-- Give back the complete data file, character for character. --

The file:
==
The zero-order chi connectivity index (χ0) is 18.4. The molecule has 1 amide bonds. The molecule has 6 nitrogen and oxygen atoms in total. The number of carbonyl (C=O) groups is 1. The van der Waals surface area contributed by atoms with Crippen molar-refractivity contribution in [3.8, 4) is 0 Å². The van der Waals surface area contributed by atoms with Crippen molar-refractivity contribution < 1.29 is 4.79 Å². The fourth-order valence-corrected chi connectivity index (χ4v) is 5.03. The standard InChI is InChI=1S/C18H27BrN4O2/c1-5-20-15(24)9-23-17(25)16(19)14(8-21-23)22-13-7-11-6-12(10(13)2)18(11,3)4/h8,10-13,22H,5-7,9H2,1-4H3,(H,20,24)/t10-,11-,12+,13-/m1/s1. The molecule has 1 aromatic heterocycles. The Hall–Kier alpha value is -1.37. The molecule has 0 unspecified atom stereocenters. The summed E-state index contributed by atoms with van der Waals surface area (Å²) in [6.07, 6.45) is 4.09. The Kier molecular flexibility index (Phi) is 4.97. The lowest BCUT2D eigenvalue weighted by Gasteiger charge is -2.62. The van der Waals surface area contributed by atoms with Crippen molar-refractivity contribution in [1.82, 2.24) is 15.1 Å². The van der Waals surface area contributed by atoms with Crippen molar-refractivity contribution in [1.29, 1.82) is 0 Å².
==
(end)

The zero-order chi connectivity index (χ0) is 18.4. The molecule has 1 amide bonds. The molecule has 6 nitrogen and oxygen atoms in total. The number of carbonyl (C=O) groups is 1. The van der Waals surface area contributed by atoms with Crippen molar-refractivity contribution in [3.8, 4) is 0 Å². The van der Waals surface area contributed by atoms with Crippen molar-refractivity contribution < 1.29 is 4.79 Å². The fourth-order valence-corrected chi connectivity index (χ4v) is 5.03. The standard InChI is InChI=1S/C18H27BrN4O2/c1-5-20-15(24)9-23-17(25)16(19)14(8-21-23)22-13-7-11-6-12(10(13)2)18(11,3)4/h8,10-13,22H,5-7,9H2,1-4H3,(H,20,24)/t10-,11-,12+,13-/m1/s1. The molecule has 1 aromatic heterocycles. The Hall–Kier alpha value is -1.37. The molecule has 0 unspecified atom stereocenters. The summed E-state index contributed by atoms with van der Waals surface area (Å²) in [6.07, 6.45) is 4.09. The Kier molecular flexibility index (Phi) is 4.97. The lowest BCUT2D eigenvalue weighted by Gasteiger charge is -2.62. The van der Waals surface area contributed by atoms with Crippen molar-refractivity contribution in [1.82, 2.24) is 15.1 Å². The van der Waals surface area contributed by atoms with Crippen molar-refractivity contribution in [1.29, 1.82) is 0 Å².